If you live anywhere where bears might come visit your beehive, you need to protect your bee yard because it's only a matter of time until a bear pays your hives a nighttime visit, leaving damage and destruction in his wake. Bears are very attracted to honey and bee brood, and may suddenly decide a hive is worth visiting if they can't find adequate food during a lean season. Spring—when hungry bears awake from their winter hibernation—and fall, when bears are building fat reserves in preparation for winter, are the most likely times for a bear to visit your hives, but your bee yard is vulnerable almost any time of year.
Protect and Prevent
If a bear visits your hive, the damage might be minimal, just scattered boxes, a few claw swipes across frames. Or it can be more extensive, with hive boxes destroyed and frames ripped apart or even missing! What's worse, once a bear develops a taste for bees and bee brood, he will be back for more—even visiting the same hive several nights in a row.
So what's a beekeeper to do? One of the most effective ways to prevent black bears from damaging your beehives is to put up electric net fencing. Electric fences can be charged with batteries, solar, or electricity directly. You must keep vegetation under the fence clear, or else the charge will not be significant enough. And you don't want to skimp on the fence charger because it takes a good jolt of current to get through the thick layer of fur and fat on a bear. And, as I learned the hard way, electric fences must be plugged in to be effective! Bears can tell from some distance whether a fence is charged or not, and they will walk right through it if it's not charged. In fact, some beekeepers recommend baiting the fence with bacon to get the bear to stop long enough to learn what an electric fence is. Otherwise, the bear may walk right through the fence without getting shocked long enough to notice.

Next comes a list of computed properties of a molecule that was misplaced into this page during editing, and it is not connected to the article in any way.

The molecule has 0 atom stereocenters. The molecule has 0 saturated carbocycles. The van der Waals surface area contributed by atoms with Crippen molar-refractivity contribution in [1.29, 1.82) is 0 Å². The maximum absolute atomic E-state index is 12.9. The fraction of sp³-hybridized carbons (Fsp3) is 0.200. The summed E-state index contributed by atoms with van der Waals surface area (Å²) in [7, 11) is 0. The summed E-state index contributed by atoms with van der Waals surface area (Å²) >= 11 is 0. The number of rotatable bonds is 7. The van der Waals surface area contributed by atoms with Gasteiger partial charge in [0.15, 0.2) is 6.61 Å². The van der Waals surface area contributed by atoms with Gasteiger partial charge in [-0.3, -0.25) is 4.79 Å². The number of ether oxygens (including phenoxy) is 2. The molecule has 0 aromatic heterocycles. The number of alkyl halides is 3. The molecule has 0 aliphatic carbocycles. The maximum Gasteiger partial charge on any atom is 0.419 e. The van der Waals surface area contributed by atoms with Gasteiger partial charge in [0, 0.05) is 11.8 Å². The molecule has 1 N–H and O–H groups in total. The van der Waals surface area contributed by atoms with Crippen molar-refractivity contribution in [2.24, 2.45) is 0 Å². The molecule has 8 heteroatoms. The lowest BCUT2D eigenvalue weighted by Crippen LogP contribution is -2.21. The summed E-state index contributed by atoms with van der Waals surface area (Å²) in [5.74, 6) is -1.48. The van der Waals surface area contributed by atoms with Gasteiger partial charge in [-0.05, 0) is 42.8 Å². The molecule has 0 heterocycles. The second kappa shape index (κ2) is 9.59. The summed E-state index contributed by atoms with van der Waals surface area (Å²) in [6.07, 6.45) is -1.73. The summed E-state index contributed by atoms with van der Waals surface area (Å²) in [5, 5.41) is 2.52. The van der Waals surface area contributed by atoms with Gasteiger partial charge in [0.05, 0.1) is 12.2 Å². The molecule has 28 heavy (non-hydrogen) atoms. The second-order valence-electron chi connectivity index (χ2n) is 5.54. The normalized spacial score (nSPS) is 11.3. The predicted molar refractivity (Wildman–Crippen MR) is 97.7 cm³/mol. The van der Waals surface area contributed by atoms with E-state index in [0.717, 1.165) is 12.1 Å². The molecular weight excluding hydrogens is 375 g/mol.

Placement of your beehives can also help prevent bears and other predators from visiting. Although you want a hive in dappled sunlight, avoid placing hives near the woods. At least 300 feet from the forest's edge is a good guideline. Keeping grasses mowed for a distance around the hives can help as well. A bear doesn't like to be out in the open without cover. Of course, this also puts flowering plants at a further distance from your bees.
Instead of electric net fencing, you can use multiple strands of electric wire or woven wire attached to wood, steel, or fiberglass posts. Use an electric or solar charger, an energizer, and a battery to power these fences as well. Poly tape and wire are other options for electric fences to keep out bears.
Make sure that whatever electric fence system you use, your fence is at least 3 1/2 feet high, with wire strands no more than 8 inches apart on a permanent fence, and 12 inches apart on a temporary fence. The bottom wire must be no more than 8 inches off the ground. Make sure that your energizer provides at least 4-5,000 volts of shock—but if you use this, be careful as it can be a hazard to humans as well. Use a good ground rod, and add a mat of chicken wire or metal roofing around the perimeter of the fence, on the ground, to ensure the bear is grounded when touches the fence.
Finally, make sure that your beehives are at least 3 feet from your fence, otherwise, a bear can reach through the fence and swipe at the hives without actually going through it.
If you do suffer bear-related beehive damage, check with your local cooperative extension office—you may be eligible for some monetary compensation to replace your damaged equipment and bees. Also, in some areas, financial assistance is available for setting up fences to deter bears.
“A Quick Reference Guide to Honey Bee Parasites, Pests, Predators, and Diseases.” Penn State Extension